Daughter means pure melancholy with a hint of depression to me. I always listen to their music when I’m feeling blue. That’s no contradiction, I mostly listen to sad music when I am in a down-phase in my life because it seems relatable. When the album was released in 2015, I was doing an internship in Berlin for a few months. It was winter and the city was grey, cold, and full of dirty brown snow. If that was not enough reason to feel depressed, during that time I lived in a tiny room in a shared flat with people who didn’t care about me. I didn’t feel at home. Almost every morning when I took the tube to work, I listened to Not To Disappear. I fell into deep melancholia and became isolated from the world around me. The music somehow made me sadder and lifted me up at the same time. It showed me that other people experience the same emotions as I do and I felt less alone with my feelings. Later on, I had the amazing opportunity to interview guitarist Igor Haefeli when the band came to Berlin. It proved to me that the band is still down to earth disregarding their international success. Daughter want to help people to put their feelings into words and to be more honest to themselves and each other.

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Efterklang – ‘Piramida’ (2012)

I’m very happy about the fact that Efterklang decided to put their other projects to the side and reunite to release new music this year. They have already released two new songs in their native language Danish. But actually, I don’t think their comeback album can keep up with their brilliant record Piramida from 2012. The album got me from the first minute on. It is the perfect combination of field recordings and melancholic indie music. Just in case you didn’t know: the three band members went to the island Spitzbergen, which is quite close to the North Pole. Over there they visited the ghost town Pyramiden and captured the field recordings that shape Piramida’s unique sound. Efterklang also filmed a great documentary about their stay on the island. When it came out, I was doing an Au-Pair year in London. So I went to a little cinema underneath a clothing store, which felt more like a living room than a cinema. There were couches, armchairs and blankets all over the place. Now, after having watched the documentary, every time I listen to the album I see the beautiful images of the island in my head.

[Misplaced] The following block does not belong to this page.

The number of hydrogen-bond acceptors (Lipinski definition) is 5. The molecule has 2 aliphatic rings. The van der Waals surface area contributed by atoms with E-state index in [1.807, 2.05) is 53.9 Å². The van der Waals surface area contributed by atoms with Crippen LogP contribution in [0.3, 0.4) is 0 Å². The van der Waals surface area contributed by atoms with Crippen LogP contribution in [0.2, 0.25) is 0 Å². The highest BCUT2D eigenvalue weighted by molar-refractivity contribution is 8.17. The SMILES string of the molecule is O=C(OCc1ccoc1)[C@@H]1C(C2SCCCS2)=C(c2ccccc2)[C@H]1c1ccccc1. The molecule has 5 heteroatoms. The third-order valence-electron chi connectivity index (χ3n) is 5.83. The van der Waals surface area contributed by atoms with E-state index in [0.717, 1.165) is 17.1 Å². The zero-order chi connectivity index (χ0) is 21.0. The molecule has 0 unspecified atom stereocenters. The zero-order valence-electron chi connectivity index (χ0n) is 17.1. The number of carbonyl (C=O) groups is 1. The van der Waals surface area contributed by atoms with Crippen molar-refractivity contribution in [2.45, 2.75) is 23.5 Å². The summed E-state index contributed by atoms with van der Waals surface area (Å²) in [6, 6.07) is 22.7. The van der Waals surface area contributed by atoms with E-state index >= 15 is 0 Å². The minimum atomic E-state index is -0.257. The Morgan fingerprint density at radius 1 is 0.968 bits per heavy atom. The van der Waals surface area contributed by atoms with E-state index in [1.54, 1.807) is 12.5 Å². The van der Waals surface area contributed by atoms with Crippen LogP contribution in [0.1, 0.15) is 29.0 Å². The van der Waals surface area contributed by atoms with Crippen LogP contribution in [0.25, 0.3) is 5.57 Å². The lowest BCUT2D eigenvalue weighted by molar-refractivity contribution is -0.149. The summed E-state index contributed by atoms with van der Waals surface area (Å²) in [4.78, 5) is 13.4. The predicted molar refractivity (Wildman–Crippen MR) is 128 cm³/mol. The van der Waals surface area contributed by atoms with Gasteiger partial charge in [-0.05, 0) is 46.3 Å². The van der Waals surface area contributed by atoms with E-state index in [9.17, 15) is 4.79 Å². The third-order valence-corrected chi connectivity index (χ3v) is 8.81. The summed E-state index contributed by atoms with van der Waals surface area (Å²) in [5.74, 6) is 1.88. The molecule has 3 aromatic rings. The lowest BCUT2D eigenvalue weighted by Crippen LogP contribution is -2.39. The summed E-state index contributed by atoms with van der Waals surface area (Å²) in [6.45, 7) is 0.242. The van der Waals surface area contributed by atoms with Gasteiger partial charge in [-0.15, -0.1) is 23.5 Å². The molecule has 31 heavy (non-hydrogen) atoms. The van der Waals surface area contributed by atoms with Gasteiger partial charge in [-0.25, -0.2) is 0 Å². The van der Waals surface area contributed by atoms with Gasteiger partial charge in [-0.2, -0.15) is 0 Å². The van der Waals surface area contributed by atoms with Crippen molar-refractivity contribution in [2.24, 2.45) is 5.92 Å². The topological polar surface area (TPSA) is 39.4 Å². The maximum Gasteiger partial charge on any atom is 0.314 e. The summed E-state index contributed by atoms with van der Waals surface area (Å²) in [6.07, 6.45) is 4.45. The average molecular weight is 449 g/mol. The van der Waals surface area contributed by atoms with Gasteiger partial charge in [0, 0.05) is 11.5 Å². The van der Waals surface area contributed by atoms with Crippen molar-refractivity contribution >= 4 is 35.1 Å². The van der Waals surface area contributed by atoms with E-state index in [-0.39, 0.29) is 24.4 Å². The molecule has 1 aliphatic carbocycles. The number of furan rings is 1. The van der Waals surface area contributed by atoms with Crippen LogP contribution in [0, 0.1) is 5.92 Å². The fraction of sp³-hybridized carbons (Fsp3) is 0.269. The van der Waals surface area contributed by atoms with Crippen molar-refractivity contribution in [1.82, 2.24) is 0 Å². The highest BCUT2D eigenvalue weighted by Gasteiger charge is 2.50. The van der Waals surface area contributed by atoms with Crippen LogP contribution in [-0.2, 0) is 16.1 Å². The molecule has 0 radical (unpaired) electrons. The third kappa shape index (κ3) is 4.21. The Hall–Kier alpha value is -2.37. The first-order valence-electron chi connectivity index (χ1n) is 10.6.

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Sigur Rós – ‘Kveikur’ (2013)

Sigur Rós’ music always meant a lot to me. I discovered them about ten years ago, when I was in the middle of the puberty. Although l couldn’t understand their lyrics (like most people in the world) I was instantly touched by their sound. It is pretty hard to put their music into words, it simply creates a beautiful feeling of warmth. In 2007 the Icelandic band released the movie Heima, which made me cry the first time I watched it. The combination of Sigur Rós’ music, Icelandic landscapes and people enjoying their music touched me deeply. The movie was the reason I traveled to Iceland a few years afterwards. Kveikur, the bands 7th and last album so far,was released in 2013 during my already mentioned Au-Pair stay in London. I went to a record store to buy the album on the day it came out (on CD!) and I listened to it for weeks. The LP is a bit ‘harder’ and more post-rock than other works but I really enjoyed it. I always dreamed of seeing them live but when I actually did in 2017 I have to admit, I was disappointed. The location was bad and I was not in the right mood. It was too big for their intimate music. I hope to get the change to see them in a smaller venue one day.